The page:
leader kept the diamond hidden inside his turban. In this part of the world, there was an ancient custom of exchanging turbans as a sign of respect, so Nadir Shah invited the defeated Muhammad Shah to a feast at which Nadir Shah suggested they exchange Turbans. Muhammad Shah could not refuse and thus Nadir Shah obtained the diamond. Upon seeing the diamond for the first time, Nadir Shah is reported to have exclaimed “Koh-i-Noor!”, which is Persian for “Mountain of Light”. And so the diamond received its name.

Nadir Shah was killed in 1747 and his empire fell into disarray. Following
his death, 4 kings ascended to the throne in as many years. The fourth king had his predecessor, Shah Rukh, blinded and tortured in hopes he would reveal the whereabouts of the Koh-i-Noor but Shah Rukh resisted even the most excruciating punishments. Ahmed Shah Durani seized the throne of Afghanistan and in 1751 decided to intervene in Persian affairs by invading. The purpose of the invasion was to bring order to the empire built by the late Nadir Shah that now lay in tatters. Ahmed Shah Durani freed Shah Rukh who presented Durani with the Koh-i-Noor as a token of gratitude.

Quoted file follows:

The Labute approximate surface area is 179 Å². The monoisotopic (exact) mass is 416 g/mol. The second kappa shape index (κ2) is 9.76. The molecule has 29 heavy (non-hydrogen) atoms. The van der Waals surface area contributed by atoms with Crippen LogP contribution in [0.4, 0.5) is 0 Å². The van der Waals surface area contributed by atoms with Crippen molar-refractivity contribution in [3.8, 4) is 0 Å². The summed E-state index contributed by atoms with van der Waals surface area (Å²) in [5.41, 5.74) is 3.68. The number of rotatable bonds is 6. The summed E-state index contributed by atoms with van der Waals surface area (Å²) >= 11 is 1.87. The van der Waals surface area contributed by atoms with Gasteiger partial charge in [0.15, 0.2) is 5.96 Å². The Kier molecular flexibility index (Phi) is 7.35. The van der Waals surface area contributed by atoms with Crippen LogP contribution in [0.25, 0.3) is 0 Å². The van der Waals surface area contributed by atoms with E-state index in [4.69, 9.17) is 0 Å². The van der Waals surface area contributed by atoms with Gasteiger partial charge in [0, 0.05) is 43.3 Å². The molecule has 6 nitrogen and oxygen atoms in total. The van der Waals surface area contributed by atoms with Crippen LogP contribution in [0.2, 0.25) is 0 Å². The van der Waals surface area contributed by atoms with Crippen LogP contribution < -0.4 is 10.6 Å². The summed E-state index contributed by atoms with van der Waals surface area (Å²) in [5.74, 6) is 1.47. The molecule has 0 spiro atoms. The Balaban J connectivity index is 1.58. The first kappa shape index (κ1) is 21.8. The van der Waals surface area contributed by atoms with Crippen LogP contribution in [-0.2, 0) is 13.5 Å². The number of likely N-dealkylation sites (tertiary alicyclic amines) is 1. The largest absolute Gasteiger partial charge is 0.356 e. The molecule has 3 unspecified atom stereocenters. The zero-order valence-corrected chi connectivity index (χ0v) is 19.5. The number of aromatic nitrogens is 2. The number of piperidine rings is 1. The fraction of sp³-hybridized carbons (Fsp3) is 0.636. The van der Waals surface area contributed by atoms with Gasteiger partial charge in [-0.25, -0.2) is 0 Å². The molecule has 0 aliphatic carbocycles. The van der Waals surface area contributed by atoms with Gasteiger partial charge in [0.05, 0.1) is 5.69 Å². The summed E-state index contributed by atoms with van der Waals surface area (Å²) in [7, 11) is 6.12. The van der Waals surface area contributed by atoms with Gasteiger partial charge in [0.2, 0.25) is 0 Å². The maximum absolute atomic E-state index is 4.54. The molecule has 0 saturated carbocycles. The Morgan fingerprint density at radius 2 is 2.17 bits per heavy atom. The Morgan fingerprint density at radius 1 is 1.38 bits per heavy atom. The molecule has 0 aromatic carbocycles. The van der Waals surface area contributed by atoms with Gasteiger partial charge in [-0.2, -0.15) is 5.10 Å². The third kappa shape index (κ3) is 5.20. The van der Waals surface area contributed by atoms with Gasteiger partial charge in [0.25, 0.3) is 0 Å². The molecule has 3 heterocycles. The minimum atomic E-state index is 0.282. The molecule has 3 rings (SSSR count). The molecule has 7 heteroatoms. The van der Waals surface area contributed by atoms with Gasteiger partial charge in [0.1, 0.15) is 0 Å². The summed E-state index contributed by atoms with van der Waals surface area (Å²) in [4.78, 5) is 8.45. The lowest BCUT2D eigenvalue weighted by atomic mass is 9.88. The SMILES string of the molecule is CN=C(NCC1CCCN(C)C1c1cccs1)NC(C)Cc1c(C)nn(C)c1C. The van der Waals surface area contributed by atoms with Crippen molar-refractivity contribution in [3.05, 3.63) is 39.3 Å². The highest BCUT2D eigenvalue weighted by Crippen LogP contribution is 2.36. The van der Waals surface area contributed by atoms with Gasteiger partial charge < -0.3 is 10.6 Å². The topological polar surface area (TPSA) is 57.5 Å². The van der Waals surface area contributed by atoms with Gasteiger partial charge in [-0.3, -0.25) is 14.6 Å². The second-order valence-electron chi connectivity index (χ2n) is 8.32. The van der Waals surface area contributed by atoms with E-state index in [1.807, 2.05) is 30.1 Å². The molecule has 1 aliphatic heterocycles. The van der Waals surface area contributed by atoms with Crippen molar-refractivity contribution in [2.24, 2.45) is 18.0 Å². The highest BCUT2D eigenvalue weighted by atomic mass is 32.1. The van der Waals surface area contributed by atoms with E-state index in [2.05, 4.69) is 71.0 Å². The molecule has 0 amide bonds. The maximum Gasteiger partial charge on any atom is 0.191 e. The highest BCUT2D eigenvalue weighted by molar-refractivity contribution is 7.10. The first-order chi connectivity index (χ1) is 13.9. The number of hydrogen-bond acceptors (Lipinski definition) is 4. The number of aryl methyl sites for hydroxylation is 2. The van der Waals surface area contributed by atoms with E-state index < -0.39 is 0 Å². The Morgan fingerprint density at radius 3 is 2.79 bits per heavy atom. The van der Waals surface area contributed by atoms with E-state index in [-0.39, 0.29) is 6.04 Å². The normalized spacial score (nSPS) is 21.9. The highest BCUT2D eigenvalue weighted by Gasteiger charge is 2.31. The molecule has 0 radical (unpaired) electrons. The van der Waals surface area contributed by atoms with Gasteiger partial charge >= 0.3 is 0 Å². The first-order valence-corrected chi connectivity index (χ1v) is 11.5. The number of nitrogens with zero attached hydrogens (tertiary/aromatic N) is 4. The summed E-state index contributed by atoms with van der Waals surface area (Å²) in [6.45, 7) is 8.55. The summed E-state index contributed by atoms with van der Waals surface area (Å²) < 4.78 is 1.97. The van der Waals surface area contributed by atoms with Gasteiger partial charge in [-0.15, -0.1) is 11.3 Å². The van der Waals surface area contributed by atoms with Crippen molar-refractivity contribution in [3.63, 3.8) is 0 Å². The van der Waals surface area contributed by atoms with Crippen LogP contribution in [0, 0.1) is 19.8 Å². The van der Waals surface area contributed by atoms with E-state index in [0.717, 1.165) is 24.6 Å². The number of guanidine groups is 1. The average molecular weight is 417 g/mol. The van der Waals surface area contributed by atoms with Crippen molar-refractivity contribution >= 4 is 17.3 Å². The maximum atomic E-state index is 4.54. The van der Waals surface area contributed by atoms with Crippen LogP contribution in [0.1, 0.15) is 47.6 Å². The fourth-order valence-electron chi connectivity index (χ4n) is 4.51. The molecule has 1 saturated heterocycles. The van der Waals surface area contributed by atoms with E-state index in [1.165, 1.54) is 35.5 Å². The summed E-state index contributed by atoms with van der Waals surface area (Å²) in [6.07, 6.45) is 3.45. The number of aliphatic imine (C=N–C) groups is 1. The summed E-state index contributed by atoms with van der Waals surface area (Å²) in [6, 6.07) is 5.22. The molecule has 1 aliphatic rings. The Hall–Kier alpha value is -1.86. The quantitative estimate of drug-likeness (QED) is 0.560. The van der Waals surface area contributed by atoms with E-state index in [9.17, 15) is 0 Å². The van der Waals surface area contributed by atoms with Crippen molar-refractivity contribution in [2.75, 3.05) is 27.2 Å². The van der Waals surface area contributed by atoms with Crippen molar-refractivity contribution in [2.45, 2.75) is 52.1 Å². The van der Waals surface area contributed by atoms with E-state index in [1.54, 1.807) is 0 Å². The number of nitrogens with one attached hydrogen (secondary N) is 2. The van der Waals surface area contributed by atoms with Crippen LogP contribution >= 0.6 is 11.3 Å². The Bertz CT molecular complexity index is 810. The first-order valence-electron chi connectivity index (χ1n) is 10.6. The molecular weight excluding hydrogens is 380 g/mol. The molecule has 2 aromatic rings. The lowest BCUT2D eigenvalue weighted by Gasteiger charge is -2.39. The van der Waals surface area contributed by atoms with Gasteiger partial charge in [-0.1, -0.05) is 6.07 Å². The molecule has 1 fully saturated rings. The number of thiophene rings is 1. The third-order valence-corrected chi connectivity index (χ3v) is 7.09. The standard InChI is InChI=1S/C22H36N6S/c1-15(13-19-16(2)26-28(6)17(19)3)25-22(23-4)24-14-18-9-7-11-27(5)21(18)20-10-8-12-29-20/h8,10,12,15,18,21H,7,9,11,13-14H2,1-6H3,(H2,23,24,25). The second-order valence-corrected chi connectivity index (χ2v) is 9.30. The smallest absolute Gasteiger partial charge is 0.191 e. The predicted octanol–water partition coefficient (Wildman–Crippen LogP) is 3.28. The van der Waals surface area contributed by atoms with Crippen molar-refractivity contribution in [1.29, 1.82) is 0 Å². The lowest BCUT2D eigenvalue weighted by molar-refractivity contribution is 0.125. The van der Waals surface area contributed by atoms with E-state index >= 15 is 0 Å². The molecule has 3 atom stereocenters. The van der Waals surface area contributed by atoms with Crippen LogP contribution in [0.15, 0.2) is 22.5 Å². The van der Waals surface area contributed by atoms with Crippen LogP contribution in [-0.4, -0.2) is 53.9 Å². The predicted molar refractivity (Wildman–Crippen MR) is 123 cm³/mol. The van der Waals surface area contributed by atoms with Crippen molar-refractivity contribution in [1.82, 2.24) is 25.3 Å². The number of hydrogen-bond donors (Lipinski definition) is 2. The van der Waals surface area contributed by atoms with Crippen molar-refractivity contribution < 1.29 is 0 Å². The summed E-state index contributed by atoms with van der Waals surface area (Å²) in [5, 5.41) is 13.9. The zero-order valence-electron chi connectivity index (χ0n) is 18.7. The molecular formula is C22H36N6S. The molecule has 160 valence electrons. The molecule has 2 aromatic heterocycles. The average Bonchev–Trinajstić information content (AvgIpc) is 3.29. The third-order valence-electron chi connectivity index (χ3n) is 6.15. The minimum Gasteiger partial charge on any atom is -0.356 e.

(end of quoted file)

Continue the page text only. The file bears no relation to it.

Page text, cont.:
After the death of Ahmed Shah Durani, rancor and infighting broke out
between his grandsons with one grandson, Shah Shuja Durani, being imprisoned by his brothers to obtain the location of the Koh-i-Noor. Shah Shuja Durani never revealed the location of the diamond (reportedly he pressed it into a mud wall of his prison cell) so when he was later exiled from Kabul, he took the diamond with him.

Shah Shuja Durani found refuge and asylum in Punjab with the Maharaja
Ranjit Singh, founder of the Sikh empire. Ranjit Singh wanted to purchase the diamond from Shuja Durani and since Shuja Durani was hardly in a position to argue, he gave the diamond to Ranjit Singh. Ranjit Singh had the stone examined by his jewelers for two days to ensure that it was real before he sent 125,000 rupees to Shuja as payment. Later, Ranjit Singh would ask Shuja’s wife to estimate the value of the diamond. She replied that if a strong man threw a stone to the north, another to the south, another to the east, another to the west, and another vertically into the sky, the diamond would be worth more than that entire space filled with gold. This fed Ranjit Singh’s paranoia regarding
the Koh-i-Noor being stolen so much that he kept it under constant armed guard. When he transported the diamond it was done in a caravan of 40 identical camels with Ranjit Singh’s treasurer being the only one who knew which camel carried the diamond (it was always the first camel).